Sports • Athletes get a taste of appreciation and help paying for their Olympic dreams.
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Park City • There's not a lot of time for Dylan Ferguson to think as he skis down the ramp.
He focuses on how he'll twist, which muscles he'll flex and how he'll keep track of the ground as he skis off a ramp 60 feet into the air.
By the time Ferguson splashes into the Olympic Park pool 10 feet deep of watery cushioning he leaves crowds dizzy trying to keep track of his flips and spins. To the layman, it's an unthinkable combination of body control and spectacular height. To Ferguson, it's a life-defining passion.
"It's a lot of flipping and twisting up there," he said. "But we've all been doing it for a long time, and you really build it up over a long time. It's really awesome to have crowds there, and it gets you in that competition mindset."
The Flying Ace All-Stars, a group of elite skiing aerialists who train year-round, had their first exhibition Sunday at what's become a traditional summer display in Park City. For just over half an hour every week through September, the best freestyle skiers in the country show what they've been working on: sky-high whirling leaps into water instead of the snowy contours of a mountainside.
The shows help the athletes to pay for a consuming and expensive pursuit of Olympic dreams, but also give them just a taste of appreciation for all the grueling days of training.
"Every performer gets extra adrenaline from having a crowd watching them," said Fuzz Feddersen, who produces and hosts the weekly shows. "Some of them get an extra boost from having people cheer them on."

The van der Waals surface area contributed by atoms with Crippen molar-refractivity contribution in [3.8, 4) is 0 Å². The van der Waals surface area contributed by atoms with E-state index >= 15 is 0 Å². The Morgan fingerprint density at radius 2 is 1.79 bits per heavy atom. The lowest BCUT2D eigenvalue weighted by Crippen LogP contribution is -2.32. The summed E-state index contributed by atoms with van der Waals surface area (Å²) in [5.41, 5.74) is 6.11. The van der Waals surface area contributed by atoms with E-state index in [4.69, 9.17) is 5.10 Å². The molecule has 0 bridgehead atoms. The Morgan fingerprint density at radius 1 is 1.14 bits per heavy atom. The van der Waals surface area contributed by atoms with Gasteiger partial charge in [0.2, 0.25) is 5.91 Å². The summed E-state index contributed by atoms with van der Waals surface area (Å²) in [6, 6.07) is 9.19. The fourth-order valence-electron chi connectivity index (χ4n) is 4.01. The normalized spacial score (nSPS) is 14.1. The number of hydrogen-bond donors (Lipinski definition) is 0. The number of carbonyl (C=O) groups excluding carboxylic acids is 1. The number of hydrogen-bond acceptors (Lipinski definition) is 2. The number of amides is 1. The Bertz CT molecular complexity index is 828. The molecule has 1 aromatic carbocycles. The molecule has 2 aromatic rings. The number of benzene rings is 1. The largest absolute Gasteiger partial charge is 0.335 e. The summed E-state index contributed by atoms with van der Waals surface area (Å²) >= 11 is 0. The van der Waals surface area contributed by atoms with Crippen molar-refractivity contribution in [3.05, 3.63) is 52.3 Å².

The shows are only a slice of the athletes' intense summer schedules. They train five days a week, with at least four hours of jumping each day, emphasizing tricks they can't yet land on snow. With gym workouts, trampoline sessions and film study, an aerialist can work 10 to 11 hours daily to perfect jumps that barely last more than a second each.
"The summer always flies by so fast, and you think you're going to have all this time, then it's just over," said Kiley McKinnon, most recently the female rookie of the year on the sport's winter tour. "It's definitely a lot of work. We all get along like a big family."
The sport isn't cheap. Skiers' families are often supportive, but others wait tables or baby-sit in their limited free time to keep up with the costs of training and travel.
The Olympic Park pays Feddersen's company for the shows, which also can include private events with pyrotechnics and complicated coordination. Feddersen pays the skiers for doing what they love.
"For a lot of these athletes, it's either flipping burgers or flipping their bodies," said Feddersen, a three-time Olympian. "They work really hard, and to be able to make a little money to support themselves while showing what they can do."
Attendees get an Olympic preview. Ferguson, for example, has won the last three national championships. A nasty bout with appendicitis before Vancouver in 2010 kept him off the slopes, but he's focused now on his chances at the Sochi 2014 Winter Games.
McKinnon, 17, is hopeful that a trip to those games in Russia are in her future as well. But there's a lot of jumping and training to do between now and then and a lot of climbing up stairs in wet gear.
"That's the worst part,'' she said, "when you're soaking, and you go up stairs for hours and hours to do your jumps.
"But it's all worth it in the end. We love doing this."